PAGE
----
Marry me, Julia! That's all it really took for most Romans for most of the ancient Roman period, assuming the "Julia" agreed and that you could convince the neighbors, who might otherwise gossip, and the Censors, who kept track of such things. In almost all cases, marriage among Romans was a personal process that involved the state and/or the religious authorities only in so far as they were informed to the fact that it was done. The only other requirement was that each the parties had to have connubium, that is, they had to be free of impediments to marriage. After 445 BC, patricians and plebians were able to intermarry. The head of each household (pater familas) had to agree, and the two contracting parties had to be of opposite sexes and had to have reached puberty (later standardized at age 12 for girls and 14 for boys). Sexually adequacy was necessary (no eunuchs or hermaphrodites, please) but seldom checked. An existing marriage of either party also precluded connubium as did certain blood and legal relationships.

Engagements were optional, but when entered into were contractually binding and financial consequences might follow if the contract were broken. An engagement party might be given by the bride's family, at which sponsalia, formal betrothal, could be announced. An iron ring (anulus pronobis) might be given by the man to his fiancee along with some money to help cover her wedding expenses. The bride brought her dowry with her, at least symbolically, to the eventual marriage ceremony.

Marrying persons would enter into ancillary contracts to assure that heritage and inheritance were preserved, but, if you were a Pleb, as most citizens were, or a freedman, you most likely wouldn't really have much of either to worry about. Slaves, a large percentage of the total population (at times more than half) bred or were bred and didn't have conubium, but they could be granted contuberium by their masters. Freedmen could take slaves in concubinitas if the master of the slave and former master of the freedman agreed.

Higher up on the social ladder, in rich cavalier and senatorial families, things got more complex. Marriages were often arranged to cement alliances or to preposition the male partner or the female's relatives for political or economic advancement, or to produce verifiable descendants either for dynastic reasons or simply to tend to ancestral spirits. In these cases, more public, legally binding, and sometimes religiously sanctioned contractual arrangements were made.

There were several types of marriage, and the differences had a great deal to do with property. There were no community property laws, and everything, even children, belonged to the father. The bride was also, legally, property, and to whom she belonged depended on the kind of marriage. If the marriage was "in manum", she and all of her property became the property of the husband (actually of his pater familias) and she was the equivalent of a daughter in her husband's household. If the marriage was "sine manu", the most popular kind of marriage by the first century AD, she and her property remained under control of her father's family.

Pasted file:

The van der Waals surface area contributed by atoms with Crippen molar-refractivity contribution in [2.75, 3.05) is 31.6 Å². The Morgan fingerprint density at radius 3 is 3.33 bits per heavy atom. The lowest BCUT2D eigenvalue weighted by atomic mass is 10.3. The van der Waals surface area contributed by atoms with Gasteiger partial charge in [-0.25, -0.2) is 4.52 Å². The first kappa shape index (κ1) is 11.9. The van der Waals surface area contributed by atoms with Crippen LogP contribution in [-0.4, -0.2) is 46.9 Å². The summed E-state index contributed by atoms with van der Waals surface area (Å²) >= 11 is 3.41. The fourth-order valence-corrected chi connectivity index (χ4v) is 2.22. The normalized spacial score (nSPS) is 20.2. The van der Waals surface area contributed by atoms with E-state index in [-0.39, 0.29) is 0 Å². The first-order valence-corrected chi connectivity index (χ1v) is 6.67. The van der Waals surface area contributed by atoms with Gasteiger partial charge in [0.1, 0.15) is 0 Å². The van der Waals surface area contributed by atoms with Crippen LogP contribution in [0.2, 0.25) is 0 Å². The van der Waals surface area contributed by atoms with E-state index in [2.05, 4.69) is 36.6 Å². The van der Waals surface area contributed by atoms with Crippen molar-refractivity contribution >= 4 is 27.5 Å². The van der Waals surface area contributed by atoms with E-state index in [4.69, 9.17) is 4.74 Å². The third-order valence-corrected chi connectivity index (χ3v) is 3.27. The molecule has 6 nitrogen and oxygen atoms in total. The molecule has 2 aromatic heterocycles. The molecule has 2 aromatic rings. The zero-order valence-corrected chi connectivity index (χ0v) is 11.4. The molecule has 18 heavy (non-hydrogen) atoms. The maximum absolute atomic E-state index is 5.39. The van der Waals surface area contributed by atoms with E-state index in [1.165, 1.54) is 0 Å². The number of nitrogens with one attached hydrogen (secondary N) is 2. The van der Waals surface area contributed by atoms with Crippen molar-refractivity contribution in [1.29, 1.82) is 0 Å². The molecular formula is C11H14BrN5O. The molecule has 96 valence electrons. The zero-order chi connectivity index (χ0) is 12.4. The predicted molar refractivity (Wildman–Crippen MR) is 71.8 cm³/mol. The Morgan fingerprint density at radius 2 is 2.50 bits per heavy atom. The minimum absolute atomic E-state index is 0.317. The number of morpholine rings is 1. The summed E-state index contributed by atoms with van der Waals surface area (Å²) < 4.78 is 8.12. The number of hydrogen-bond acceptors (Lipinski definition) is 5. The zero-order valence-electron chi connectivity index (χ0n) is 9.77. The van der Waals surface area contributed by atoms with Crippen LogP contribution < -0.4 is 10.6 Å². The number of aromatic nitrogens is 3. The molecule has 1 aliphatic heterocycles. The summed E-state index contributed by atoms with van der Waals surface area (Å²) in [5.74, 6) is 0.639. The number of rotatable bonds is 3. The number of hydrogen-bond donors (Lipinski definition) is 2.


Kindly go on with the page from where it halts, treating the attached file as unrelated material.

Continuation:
There were three types of the more formal in manum marriage. Confarreatio was a complex and elaborate religious ceremony with at least ten witnesses and presided over by the pontifex maximus. Only children of parents married confarreatio were eligible, so, in practice, it was only used by a few very high ranking families. A ceremoneal bread (panis farreus) was used and gave its name to the ceremony. Confarreatio marriages were virtually indissolvable, and that fact was said to have led to occasional upper class murders.

In coemptio, the wife carried a dowry into the marriage but was ceremoniously bought by her husband in front of at least five witnesses. She and her possessions then belonged to her husband.

The third in manum marriage was the usus. After a year's cohabitation, the woman belonged to her husband in manum. She could end the marriage by staying away for three consecutive nights (trinoctium abesse) before the year was up. The process could be renewed annually and this preserved the options of the woman. If she opted out, she did not have to return to her birth family. This was sometimes used to get a girl out from under the domination of an abusive father without tying her permanently to a husband. A cooperative male would marry her in an usus marriage, from which she would then absent herself for three days. Since she was released from her pater familias, and since she wasn't in the hand (in manum) of her husband, she acquired some freedom but she also would lose the protection and support that family life provided. (This process was similar to selling a son into slavery to a friend who would immediately manumit him. But a girl, of course, did not thereby gain the right to start a family on her own.)

Marriage laws and rights gradually became extremely complex and legal precedent also gradually accumulated, but, for the most part, the complexities and precedents had a liberalizing effect and protected the rights (or at least lessened the disadvantages) of the female partner. Throughout the ancient Roman period, however, the purpose of matrimony was summed up in the word itself: matrimonium (with its root mater = mother) had as its main objective of the creation of children for the husband's family and for the state.

Internet links:

The Internet has Roman matrimony pretty well covered including a great deal of information on marriage law. For general information on marriage and matrimony, see the links at: and the Roman Weddings page at

More detailed explanations of Roman laws concerning the subject, if you really must know everything, are at*/Law/home*.html#marriage